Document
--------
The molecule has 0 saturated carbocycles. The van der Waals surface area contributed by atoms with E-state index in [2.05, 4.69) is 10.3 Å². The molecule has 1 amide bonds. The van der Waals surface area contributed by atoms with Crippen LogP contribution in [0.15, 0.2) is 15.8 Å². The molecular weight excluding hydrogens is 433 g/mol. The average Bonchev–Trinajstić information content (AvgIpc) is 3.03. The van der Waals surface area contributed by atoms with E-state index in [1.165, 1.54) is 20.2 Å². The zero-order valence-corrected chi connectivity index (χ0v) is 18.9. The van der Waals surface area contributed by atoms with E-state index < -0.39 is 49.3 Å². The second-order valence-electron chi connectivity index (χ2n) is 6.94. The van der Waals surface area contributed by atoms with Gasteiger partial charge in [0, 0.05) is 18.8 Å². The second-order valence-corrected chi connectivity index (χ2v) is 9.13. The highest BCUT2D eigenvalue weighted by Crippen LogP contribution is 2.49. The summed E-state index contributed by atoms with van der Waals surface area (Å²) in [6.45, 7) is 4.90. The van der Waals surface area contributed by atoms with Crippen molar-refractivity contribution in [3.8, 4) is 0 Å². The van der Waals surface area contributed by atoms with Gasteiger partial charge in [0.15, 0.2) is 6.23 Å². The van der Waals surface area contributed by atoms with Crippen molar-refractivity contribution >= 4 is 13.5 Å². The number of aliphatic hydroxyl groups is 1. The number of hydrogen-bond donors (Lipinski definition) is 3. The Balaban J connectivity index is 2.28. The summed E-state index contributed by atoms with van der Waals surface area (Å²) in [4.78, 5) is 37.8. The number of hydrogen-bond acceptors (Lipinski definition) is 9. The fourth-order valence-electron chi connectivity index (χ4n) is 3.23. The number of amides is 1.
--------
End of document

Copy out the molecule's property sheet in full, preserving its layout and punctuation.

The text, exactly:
The molecule has 0 saturated carbocycles. The van der Waals surface area contributed by atoms with E-state index in [2.05, 4.69) is 10.3 Å². The molecule has 1 amide bonds. The van der Waals surface area contributed by atoms with Crippen LogP contribution in [0.15, 0.2) is 15.8 Å². The molecular weight excluding hydrogens is 433 g/mol. The average Bonchev–Trinajstić information content (AvgIpc) is 3.03. The van der Waals surface area contributed by atoms with E-state index in [1.165, 1.54) is 20.2 Å². The zero-order valence-corrected chi connectivity index (χ0v) is 18.9. The van der Waals surface area contributed by atoms with E-state index < -0.39 is 49.3 Å². The second-order valence-electron chi connectivity index (χ2n) is 6.94. The van der Waals surface area contributed by atoms with Gasteiger partial charge in [0, 0.05) is 18.8 Å². The second-order valence-corrected chi connectivity index (χ2v) is 9.13. The highest BCUT2D eigenvalue weighted by Crippen LogP contribution is 2.49. The summed E-state index contributed by atoms with van der Waals surface area (Å²) in [6.45, 7) is 4.90. The van der Waals surface area contributed by atoms with Crippen molar-refractivity contribution in [3.8, 4) is 0 Å². The van der Waals surface area contributed by atoms with Gasteiger partial charge in [0.15, 0.2) is 6.23 Å². The van der Waals surface area contributed by atoms with Crippen molar-refractivity contribution >= 4 is 13.5 Å². The number of aliphatic hydroxyl groups is 1. The number of hydrogen-bond donors (Lipinski definition) is 3. The Balaban J connectivity index is 2.28. The summed E-state index contributed by atoms with van der Waals surface area (Å²) in [4.78, 5) is 37.8. The number of hydrogen-bond acceptors (Lipinski definition) is 9. The fourth-order valence-electron chi connectivity index (χ4n) is 3.23. The number of amides is 1.